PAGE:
Tuesday, November 4, 2008

Election Night

Harlem — midnight. I might be too tired to get down what I’m thinking, which is a shame, because it’s a great time to be thinking. To think, I was just going to revel alone in my room watching the returns come in on cnn.com for goodness sake. Fortunately, my employer — the world’s largest newspaper — had other ideas, and deployed me to the sea of chanting, expectant humanity on 125th street and Adam Clayton Powell Boulevard. It was the sort of event that makes you realize that political rallies don’t have to just be bullshit. You’re allowed to believe what they’re saying, or at least what they stand for, for an evening or so.

Now, by nature I’m cynical and I’m not very optimistic. Obama went so far as to call out people like me in his speech tonight, and hell, I voted for him. Even after it became clear that this would probably happen, that Obama would probably be our next President, I‘d spent the whole week grumbling about election fraud and scare tactics, then convinced myself that the Redskins losing the Monday Nighter was a bad omen (or was it a good one? I can never remember the rule on this), and fitting also as I’d picked them to lose to the Steelers.

“Go talk to some people at the rally and get their reactions,” I was told by my esteemed employer, who’d anticipated an Obama triumph by shelling out over $1000 to send their top writer into the Obama tent in Grant Park, a thousand miles away. “Just get some comments from people about him being elected.” I shrugged. Isn’t it a little too soon for all of that? I mean, hell, he probably won’t even win, I thought but didn’t say.

But I went anyway, of course, walked half a mile up to the rally with a couple roommates, roommates who didn’t want to stop for pizza en route, which left me basically foodless until now. By the time Obama came on to speak, the hot dog woman had run out of hot dogs, the White Castle guys had run out of everything but the last and nastiest of the burgers which they were handing out for voluntary tips. (I had two.) And oh yeah, the Cair Parvel guys were out of dessert. They only had coffee. I didn’t even know Cair Parvel did coffee. Even the friendly neighborhood Burger King had closed its doors. Twenty hungry youngsters peered in through the glass to watch the staff cleaning up. Probably the staff just wanted to join the party, and who could blame them?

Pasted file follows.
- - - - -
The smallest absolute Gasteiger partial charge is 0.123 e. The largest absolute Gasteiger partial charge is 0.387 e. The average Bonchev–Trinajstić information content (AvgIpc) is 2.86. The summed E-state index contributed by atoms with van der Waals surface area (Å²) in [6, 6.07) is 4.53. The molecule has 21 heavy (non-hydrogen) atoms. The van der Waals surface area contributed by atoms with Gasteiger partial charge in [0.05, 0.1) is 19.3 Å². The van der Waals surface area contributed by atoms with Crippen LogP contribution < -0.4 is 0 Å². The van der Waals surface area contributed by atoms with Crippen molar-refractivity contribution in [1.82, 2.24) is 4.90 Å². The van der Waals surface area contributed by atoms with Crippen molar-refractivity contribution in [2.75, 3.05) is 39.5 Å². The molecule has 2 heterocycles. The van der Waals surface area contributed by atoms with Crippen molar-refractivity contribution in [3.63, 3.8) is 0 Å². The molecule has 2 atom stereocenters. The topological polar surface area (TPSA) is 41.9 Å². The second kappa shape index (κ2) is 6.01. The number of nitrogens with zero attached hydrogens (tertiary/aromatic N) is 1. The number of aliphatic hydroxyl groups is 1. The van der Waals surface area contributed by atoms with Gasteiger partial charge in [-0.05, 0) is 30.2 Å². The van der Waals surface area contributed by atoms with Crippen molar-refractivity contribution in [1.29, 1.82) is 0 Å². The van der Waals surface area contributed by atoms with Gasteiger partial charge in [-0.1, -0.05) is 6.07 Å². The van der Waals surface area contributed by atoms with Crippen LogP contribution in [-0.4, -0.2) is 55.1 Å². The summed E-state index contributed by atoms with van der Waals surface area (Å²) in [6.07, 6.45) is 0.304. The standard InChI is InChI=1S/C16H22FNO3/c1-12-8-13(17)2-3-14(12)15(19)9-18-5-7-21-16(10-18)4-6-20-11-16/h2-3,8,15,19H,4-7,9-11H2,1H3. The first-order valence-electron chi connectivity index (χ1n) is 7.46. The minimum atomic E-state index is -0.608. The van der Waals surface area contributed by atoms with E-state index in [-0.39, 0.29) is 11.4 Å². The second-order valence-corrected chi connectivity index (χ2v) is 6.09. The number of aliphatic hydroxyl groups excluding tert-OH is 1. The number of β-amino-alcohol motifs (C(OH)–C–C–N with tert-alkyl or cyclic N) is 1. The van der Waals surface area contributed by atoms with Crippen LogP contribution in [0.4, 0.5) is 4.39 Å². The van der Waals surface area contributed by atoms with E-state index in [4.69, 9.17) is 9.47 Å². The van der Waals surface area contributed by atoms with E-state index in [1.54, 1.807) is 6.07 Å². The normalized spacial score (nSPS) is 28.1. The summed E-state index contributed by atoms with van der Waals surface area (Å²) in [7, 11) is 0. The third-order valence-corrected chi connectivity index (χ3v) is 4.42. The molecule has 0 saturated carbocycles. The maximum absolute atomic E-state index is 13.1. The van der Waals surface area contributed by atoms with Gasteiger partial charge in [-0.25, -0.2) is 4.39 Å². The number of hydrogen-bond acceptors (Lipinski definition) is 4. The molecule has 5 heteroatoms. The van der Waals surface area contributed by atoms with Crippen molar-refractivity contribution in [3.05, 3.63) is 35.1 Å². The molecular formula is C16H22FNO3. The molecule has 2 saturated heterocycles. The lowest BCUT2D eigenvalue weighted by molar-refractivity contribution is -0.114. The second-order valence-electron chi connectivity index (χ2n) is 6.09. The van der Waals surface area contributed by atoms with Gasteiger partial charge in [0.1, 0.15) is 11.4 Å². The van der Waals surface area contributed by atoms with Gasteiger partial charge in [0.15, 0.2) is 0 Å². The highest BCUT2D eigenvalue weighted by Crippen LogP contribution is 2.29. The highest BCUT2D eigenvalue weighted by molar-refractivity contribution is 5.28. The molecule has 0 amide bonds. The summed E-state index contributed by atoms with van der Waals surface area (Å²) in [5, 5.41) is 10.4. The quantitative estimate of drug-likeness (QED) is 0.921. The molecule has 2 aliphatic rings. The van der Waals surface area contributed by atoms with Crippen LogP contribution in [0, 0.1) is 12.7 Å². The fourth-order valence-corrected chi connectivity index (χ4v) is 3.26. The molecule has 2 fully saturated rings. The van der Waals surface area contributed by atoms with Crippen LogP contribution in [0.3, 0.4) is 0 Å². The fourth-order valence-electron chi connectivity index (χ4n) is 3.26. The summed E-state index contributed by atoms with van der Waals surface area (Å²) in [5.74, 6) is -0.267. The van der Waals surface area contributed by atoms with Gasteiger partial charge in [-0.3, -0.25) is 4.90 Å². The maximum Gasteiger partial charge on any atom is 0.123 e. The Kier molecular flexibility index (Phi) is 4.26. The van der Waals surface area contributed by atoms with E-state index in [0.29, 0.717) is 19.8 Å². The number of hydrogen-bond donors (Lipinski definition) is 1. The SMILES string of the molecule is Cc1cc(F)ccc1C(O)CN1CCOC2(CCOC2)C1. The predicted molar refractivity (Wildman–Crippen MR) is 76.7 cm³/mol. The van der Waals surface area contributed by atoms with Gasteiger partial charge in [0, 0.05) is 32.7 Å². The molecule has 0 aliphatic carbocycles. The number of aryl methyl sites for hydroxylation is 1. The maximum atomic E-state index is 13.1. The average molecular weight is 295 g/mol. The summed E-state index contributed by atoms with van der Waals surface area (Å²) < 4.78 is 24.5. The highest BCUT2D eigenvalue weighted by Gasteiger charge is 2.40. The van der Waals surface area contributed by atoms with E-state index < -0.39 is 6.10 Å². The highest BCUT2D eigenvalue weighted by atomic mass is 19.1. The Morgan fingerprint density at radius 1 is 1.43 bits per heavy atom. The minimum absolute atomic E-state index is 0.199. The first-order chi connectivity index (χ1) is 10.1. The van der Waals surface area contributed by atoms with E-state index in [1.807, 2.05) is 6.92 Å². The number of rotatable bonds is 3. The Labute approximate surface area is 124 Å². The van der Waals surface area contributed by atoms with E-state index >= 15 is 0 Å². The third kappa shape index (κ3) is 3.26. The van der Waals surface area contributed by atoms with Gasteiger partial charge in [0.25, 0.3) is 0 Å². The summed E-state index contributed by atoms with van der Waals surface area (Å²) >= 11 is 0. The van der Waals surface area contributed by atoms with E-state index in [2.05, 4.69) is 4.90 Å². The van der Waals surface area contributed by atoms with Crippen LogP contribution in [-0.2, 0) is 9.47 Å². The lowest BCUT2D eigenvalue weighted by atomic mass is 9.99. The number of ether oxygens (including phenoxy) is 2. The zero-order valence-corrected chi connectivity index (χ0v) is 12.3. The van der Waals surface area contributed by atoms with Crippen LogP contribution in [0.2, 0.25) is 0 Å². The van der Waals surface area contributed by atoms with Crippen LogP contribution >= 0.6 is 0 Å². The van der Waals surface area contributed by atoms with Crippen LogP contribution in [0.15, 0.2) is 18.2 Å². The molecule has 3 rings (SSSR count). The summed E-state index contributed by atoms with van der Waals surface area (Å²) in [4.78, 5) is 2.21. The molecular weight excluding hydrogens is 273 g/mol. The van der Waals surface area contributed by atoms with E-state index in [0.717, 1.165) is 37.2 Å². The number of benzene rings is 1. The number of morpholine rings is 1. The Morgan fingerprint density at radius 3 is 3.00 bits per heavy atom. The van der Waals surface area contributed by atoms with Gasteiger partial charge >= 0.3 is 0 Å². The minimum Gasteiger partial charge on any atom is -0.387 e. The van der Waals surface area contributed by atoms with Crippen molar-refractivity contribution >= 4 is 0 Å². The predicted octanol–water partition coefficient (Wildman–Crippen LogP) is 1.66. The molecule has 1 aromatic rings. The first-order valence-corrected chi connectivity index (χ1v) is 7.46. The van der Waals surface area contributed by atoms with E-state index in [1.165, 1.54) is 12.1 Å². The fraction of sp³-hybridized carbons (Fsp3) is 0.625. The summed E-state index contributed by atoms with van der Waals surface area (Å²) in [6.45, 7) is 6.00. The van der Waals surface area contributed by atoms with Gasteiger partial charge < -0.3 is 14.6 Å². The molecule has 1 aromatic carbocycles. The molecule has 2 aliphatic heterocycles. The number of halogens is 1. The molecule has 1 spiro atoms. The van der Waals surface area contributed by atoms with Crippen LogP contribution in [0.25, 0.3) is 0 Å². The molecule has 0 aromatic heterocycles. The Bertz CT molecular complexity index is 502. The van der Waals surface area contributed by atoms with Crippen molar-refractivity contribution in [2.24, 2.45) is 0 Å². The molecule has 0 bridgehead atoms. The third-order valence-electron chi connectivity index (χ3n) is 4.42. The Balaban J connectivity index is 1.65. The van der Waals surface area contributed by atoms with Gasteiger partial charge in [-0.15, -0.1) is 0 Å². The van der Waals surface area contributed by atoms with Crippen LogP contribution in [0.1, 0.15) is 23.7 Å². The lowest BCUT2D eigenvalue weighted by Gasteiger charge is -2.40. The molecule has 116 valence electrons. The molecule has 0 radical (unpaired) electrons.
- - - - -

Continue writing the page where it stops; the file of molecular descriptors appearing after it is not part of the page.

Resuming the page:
We were at about 120th and headed north when they called Ohio, and that’s the moment when I start to think that hell, maybe there’s something to this. By the time I get to the place it’s raucous. They’ve filled the entire square out in front of the statehouse building, half a block, and those are long blocks up in Harlem, each one better than an eighth of a mile. I hear distant drumming. I hate talking to strangers but I get the requisite interviews done in a few minutes — everybody wants to talk about it! — and I’m left to soak in the scene. Entrepreneurs are out selling Obama shirts already, as if they know something I don’t know. One man stands screaming deliriously to every black passerby, “Your children can be president of the United States!!!” And they all nod like, damn, they hadn’t thought of it that way before. The cops are trying to direct traffic and keep the rally from spilling into the street, but their hearts aren’t in it. They clap along with the steady, pulsing rhythm of the drumming corps and the cars honk their horns in celebration, not really giving a damn that traffic is moving at a mile an hour and it’s nearing midnight.